Sharing. A big and meaningful word in Irina’s vocabulary. A culture of awareness, of gentleness, and of community is central to her personal life and philosophy. She adds a feminine note to whatever she touches, smoothes edges, lightens the heart. It was therefore only befitting that she would introduce that spirit not only inside but also outside the marble walls of the TNN. Nice got its first taste of it, quite literally, when Irina had pots of after-show soup served on the rug-strewn theater parvis throughout the three week run of Peer Gynt so that theater goers would stay on and get to know her…. and the visitors, astounded at first, quickly took to the new custom.
A couple of months later, Le Tout Nice was invited every Saturday to practice English Christmas carols, and soon enough even more than just a few intrepid French non-English speakers ventured to join in the fun. An old-fashioned Continental style Christmas celebration at the Emmaüs premises high above Nice? Of course! A trek down from there to the Negresco Hotel to sing carols in the Grand Hall? Mais oui! That’s Irina being Irina. Bringing people from all walks of life together, reaching across class and nationality with the ease of one who has hopped around the globe all her life. Her monthly Saturday afternoon readings and her “surprises” – which include high-caliber events like a public talk by her father Peter Brook, or the fun flashmob-style Peer Gynt excursion into the Promenade du Paillon – are yet another manifestation of her desire to connect with the public, which the Niçois quickly and enthusiastically embraced.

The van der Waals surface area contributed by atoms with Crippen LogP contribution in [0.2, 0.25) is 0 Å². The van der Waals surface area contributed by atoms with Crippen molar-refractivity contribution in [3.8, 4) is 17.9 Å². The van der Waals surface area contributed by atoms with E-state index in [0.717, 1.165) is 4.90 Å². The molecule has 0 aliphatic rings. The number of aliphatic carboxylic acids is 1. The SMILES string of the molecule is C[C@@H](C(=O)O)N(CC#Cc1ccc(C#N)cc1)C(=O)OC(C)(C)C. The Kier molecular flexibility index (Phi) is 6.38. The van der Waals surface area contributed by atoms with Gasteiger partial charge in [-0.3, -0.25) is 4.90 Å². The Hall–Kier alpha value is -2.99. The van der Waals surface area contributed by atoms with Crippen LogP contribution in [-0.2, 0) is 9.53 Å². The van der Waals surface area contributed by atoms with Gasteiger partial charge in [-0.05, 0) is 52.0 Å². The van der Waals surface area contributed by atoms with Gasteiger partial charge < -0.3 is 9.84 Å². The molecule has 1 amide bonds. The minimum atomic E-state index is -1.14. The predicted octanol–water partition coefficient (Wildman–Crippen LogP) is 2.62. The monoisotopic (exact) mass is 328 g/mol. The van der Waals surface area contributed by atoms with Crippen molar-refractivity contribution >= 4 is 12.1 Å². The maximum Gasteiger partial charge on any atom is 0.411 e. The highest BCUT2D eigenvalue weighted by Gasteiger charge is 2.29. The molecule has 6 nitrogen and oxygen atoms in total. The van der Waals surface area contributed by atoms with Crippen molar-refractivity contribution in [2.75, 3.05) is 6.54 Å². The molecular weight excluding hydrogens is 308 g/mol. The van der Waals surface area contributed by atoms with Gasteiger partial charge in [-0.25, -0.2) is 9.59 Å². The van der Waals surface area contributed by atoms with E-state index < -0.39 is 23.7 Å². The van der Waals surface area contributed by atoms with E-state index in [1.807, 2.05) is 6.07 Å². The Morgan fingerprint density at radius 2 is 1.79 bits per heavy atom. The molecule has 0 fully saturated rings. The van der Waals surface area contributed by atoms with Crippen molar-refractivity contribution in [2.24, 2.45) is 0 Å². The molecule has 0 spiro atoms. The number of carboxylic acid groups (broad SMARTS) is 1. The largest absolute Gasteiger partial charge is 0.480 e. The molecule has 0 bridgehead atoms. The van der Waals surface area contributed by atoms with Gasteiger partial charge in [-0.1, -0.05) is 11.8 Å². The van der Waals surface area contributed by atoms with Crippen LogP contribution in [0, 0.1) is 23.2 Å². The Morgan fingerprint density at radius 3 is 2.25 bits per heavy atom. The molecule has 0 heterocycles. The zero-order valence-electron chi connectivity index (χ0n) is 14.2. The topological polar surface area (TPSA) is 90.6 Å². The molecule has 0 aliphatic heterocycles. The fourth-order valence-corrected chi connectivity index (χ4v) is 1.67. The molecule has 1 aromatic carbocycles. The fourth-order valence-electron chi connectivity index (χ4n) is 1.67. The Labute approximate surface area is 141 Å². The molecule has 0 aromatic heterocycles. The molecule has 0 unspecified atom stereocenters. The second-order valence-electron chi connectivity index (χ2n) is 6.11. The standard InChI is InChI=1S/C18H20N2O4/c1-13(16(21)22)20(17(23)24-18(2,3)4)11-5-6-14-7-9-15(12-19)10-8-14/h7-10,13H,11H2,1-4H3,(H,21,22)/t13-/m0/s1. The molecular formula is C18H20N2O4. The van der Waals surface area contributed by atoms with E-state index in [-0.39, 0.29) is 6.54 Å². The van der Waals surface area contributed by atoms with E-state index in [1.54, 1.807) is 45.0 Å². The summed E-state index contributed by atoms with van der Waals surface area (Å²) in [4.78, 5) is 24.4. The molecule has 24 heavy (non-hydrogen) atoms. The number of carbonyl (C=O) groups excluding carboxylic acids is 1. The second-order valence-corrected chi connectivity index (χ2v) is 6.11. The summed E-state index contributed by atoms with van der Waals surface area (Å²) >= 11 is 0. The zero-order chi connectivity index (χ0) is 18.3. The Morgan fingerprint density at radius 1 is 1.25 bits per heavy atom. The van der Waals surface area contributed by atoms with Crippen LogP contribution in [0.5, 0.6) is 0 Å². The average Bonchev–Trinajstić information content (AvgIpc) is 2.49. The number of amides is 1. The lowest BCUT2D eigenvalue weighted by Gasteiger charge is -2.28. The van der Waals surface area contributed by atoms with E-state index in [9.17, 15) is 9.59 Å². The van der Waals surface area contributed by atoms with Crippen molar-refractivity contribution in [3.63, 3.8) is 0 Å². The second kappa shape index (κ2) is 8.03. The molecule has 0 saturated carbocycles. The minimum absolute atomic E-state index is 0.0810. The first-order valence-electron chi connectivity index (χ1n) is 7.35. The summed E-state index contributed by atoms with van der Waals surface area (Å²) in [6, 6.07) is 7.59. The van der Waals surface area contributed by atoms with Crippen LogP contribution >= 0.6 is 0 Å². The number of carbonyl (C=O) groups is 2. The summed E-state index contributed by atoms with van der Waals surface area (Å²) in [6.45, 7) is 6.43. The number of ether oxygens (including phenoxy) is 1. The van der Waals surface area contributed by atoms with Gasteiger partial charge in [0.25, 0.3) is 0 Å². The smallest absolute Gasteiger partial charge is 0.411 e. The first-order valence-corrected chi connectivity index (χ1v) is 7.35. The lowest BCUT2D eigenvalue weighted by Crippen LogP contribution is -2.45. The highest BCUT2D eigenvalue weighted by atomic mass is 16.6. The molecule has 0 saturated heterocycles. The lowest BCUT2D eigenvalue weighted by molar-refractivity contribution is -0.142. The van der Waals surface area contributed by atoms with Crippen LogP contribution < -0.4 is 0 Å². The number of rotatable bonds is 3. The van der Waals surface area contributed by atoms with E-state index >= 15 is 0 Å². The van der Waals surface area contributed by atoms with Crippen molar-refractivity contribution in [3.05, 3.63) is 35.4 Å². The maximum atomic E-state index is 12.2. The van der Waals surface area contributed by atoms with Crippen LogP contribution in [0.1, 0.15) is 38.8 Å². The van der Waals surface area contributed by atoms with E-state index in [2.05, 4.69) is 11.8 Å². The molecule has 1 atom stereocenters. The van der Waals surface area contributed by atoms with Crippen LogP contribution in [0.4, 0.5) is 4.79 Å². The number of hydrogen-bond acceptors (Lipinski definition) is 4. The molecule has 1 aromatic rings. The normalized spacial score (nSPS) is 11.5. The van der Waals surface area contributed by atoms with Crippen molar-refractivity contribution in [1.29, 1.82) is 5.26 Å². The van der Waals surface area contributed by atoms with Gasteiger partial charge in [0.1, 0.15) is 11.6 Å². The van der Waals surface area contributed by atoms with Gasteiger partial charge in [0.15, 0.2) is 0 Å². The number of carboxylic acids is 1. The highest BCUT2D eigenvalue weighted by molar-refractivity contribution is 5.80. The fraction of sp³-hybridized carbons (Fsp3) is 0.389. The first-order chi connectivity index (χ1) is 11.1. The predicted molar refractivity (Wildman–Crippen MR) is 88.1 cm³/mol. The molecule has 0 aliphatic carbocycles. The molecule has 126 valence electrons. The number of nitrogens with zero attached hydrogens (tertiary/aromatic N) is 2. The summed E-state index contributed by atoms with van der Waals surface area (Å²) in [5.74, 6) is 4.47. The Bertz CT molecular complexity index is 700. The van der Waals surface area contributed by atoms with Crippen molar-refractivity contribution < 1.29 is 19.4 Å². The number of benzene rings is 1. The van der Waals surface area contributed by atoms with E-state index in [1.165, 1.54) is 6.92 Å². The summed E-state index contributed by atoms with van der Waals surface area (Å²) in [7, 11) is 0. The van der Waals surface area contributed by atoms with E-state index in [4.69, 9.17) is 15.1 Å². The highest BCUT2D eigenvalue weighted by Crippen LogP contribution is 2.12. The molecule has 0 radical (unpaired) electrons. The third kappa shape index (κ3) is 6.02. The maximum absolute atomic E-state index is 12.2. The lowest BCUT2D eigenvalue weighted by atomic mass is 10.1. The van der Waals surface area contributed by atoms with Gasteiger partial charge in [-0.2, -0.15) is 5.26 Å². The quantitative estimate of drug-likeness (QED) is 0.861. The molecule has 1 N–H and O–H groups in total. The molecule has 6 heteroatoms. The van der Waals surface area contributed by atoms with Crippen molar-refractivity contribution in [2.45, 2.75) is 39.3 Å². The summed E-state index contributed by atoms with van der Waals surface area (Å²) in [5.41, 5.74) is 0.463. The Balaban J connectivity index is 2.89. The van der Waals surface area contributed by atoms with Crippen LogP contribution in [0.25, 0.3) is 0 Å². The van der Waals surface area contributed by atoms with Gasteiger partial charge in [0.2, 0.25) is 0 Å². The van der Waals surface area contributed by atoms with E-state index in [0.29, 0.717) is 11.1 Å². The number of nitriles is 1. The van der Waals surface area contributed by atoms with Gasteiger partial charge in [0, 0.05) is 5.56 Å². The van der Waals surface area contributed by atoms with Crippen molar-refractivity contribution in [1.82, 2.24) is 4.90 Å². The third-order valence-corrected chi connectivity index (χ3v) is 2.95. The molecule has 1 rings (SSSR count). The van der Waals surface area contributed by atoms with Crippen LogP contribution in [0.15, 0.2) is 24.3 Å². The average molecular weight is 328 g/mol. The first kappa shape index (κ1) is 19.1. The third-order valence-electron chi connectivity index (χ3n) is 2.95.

En passant, she also reformed the theater restaurant to now offer only sustainable, organic products and turning the dining room into a light, airy, playful space, a sphere somewhere between art and dream. And she kept her promise to reach out to underprivileged areas of the city, sending her resident actors and theater coaches to work with the youth in problem zones like Les Moulins and Ariane. All in an effort to show that theater is the great uniter and equalizer, the tape that can hold society together in difficult times.